As a nation, we have now registered over 1000 recoveries from Covid-19. Though this remarkable story remains largely untold, owing to human nature’s proclivity to fake news and bad news, what that story teaches us is that for most people who contract the virus, there is life after Covid-19. It further teaches us that the efforts of our hospitals and health workers in providing treatment to the sick are not in vain. Now, the likelihood of recovery for anyone infected does not mean you can afford to get complacent in taking preventive measures to protect yourself and others from the virus. But it does mean you should refuse to turn your vigilance into paranoia or paralysis and refuse to respond to any confirmed case with despair or despondency.
My Administration’s response to the pandemic is fueled by hope, the kind that has two trademarks. Firstly, ours is a hope that energises us to work hard and work smart in stopping the virus from spreading or claiming lives. To advance that work, this past week I have appointed Hon. Chiponda as Minister of Health with a mandate to provide the needed leadership to the health sector in general and the Presidential Taskforce on Covid-19 in particular; I have reconstituted the Taskforce itself and will be reviewing its effectiveness on a weekly basis to ensure that expert advice from the scientific community is brought to bear on its work; I have committed to personally give the nation an update on the state of our fight against the pandemic every fortnight, which will coincide with my weekly address on emerging national issues; I have established an office within the presidency exclusively dedicated to the fight against Covid-19. Laborare est orare.
Secondly, ours is a hope that inspires us to pray that our concerted efforts happen under favorable conditions and lead to favorable outcomes. We have the privilege of living in a society where we are as free to worship according to the dictates of our conscience within the law as we are to not worship at all. As such, no public office or state institution can be used to coerse any citizen to pray. Even so, the law does not forbid public officials from practicing their faith publicly, but rather allows it even in the act of being sworn into office by placing their hands on the holy book of whatever faith they profess or none at all. In my case, it is no secret that I am the first Head of State who is also an ordained minister, and so I have chosen to couple my efforts against the pandemic with prayer and fasting from today until Saturday and to invite those of you who are religious to do the same.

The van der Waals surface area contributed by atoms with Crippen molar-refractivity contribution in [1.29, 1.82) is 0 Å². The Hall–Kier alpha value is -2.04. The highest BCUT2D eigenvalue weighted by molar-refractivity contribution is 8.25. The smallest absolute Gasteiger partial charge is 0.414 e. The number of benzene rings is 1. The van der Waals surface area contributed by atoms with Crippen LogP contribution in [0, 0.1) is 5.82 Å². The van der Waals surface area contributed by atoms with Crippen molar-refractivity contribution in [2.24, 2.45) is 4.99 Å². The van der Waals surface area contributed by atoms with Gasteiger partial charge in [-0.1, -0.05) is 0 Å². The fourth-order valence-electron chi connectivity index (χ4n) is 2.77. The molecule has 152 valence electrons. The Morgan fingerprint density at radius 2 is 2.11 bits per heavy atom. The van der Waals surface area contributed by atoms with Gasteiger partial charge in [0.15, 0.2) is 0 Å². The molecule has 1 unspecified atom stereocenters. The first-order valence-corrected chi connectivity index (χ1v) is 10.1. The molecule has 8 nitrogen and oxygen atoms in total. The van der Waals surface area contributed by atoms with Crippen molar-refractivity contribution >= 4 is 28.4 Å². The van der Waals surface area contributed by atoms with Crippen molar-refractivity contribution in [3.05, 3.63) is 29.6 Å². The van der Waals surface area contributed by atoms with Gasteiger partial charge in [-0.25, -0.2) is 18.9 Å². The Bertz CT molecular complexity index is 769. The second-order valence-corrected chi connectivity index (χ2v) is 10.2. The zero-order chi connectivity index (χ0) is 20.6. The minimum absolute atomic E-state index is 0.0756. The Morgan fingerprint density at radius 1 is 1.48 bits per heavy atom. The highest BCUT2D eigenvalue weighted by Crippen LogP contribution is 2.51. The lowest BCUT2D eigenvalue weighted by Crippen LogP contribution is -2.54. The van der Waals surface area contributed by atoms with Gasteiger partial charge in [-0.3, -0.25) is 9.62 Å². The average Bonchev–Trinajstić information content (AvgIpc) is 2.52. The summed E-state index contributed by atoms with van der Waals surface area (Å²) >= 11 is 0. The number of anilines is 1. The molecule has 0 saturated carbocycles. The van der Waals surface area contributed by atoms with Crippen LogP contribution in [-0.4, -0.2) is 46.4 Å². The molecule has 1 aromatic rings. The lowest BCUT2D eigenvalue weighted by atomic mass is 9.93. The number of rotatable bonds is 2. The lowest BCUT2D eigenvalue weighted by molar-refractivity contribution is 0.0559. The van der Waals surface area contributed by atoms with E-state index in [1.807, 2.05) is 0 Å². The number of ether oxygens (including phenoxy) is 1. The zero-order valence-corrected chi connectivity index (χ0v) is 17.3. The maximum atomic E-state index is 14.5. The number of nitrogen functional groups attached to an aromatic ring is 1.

This is an invitation and a call to prayer for your consideration, not a decree for your compliance. I have no power to force you to pray at all or to pray a certain way, any more than I have the power to make you wash your hands or wear a mask. I only continue to champion these measures out of my belief that the power to create social change is not in Government, but in you making the most of the opportunities provided by God. It is He who has not only given us the strength to work hard and smart in defending ourselves against this merciless viral army, but has also given us the faith to seek His help as we fight. Therefore, we will never sibstitute our work with prayer, but will always conjoin the work we ourselves must do and the work only God can. Orare est laborare.
At Your Service,
Lazarus M. Chakwera,